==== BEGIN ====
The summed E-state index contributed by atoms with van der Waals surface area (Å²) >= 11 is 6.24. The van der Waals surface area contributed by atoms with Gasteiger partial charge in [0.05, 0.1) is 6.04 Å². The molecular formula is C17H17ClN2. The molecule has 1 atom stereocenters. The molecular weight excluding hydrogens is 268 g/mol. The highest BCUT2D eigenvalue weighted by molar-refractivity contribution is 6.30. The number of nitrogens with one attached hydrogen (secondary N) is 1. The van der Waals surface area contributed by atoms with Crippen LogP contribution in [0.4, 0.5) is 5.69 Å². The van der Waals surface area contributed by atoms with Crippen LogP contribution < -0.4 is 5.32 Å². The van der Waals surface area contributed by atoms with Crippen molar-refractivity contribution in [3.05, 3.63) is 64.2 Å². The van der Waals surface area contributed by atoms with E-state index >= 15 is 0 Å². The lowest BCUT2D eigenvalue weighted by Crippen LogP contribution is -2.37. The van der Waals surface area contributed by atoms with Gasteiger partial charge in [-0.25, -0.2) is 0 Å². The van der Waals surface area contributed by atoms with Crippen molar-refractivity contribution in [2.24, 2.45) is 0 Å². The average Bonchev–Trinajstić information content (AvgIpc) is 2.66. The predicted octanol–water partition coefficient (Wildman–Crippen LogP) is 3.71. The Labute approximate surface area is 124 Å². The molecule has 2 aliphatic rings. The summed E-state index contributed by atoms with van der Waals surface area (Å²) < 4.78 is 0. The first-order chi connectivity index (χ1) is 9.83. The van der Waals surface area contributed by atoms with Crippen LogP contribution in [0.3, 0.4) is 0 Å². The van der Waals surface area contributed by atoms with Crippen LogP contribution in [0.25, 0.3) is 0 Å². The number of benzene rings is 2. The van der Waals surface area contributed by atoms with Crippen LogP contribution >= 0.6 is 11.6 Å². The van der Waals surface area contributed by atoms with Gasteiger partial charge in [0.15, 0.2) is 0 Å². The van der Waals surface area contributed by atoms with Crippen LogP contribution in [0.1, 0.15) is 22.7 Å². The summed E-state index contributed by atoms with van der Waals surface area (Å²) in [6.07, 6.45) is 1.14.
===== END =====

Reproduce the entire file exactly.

The summed E-state index contributed by atoms with van der Waals surface area (Å²) >= 11 is 6.24. The van der Waals surface area contributed by atoms with Gasteiger partial charge in [0.05, 0.1) is 6.04 Å². The molecular formula is C17H17ClN2. The molecule has 1 atom stereocenters. The molecular weight excluding hydrogens is 268 g/mol. The highest BCUT2D eigenvalue weighted by molar-refractivity contribution is 6.30. The number of nitrogens with one attached hydrogen (secondary N) is 1. The van der Waals surface area contributed by atoms with Crippen LogP contribution in [0.4, 0.5) is 5.69 Å². The van der Waals surface area contributed by atoms with Crippen LogP contribution < -0.4 is 5.32 Å². The van der Waals surface area contributed by atoms with Crippen molar-refractivity contribution in [3.05, 3.63) is 64.2 Å². The van der Waals surface area contributed by atoms with E-state index >= 15 is 0 Å². The lowest BCUT2D eigenvalue weighted by Crippen LogP contribution is -2.37. The van der Waals surface area contributed by atoms with Gasteiger partial charge in [-0.25, -0.2) is 0 Å². The van der Waals surface area contributed by atoms with Crippen molar-refractivity contribution in [2.24, 2.45) is 0 Å². The average Bonchev–Trinajstić information content (AvgIpc) is 2.66. The predicted octanol–water partition coefficient (Wildman–Crippen LogP) is 3.71. The Labute approximate surface area is 124 Å². The molecule has 2 aliphatic rings. The summed E-state index contributed by atoms with van der Waals surface area (Å²) < 4.78 is 0. The first-order chi connectivity index (χ1) is 9.83. The van der Waals surface area contributed by atoms with Crippen LogP contribution in [0.3, 0.4) is 0 Å². The van der Waals surface area contributed by atoms with Crippen LogP contribution in [0.25, 0.3) is 0 Å². The number of benzene rings is 2. The van der Waals surface area contributed by atoms with Crippen LogP contribution >= 0.6 is 11.6 Å². The van der Waals surface area contributed by atoms with Gasteiger partial charge in [0.15, 0.2) is 0 Å². The van der Waals surface area contributed by atoms with Crippen LogP contribution in [0.1, 0.15) is 22.7 Å². The summed E-state index contributed by atoms with van der Waals surface area (Å²) in [6.07, 6.45) is 1.14.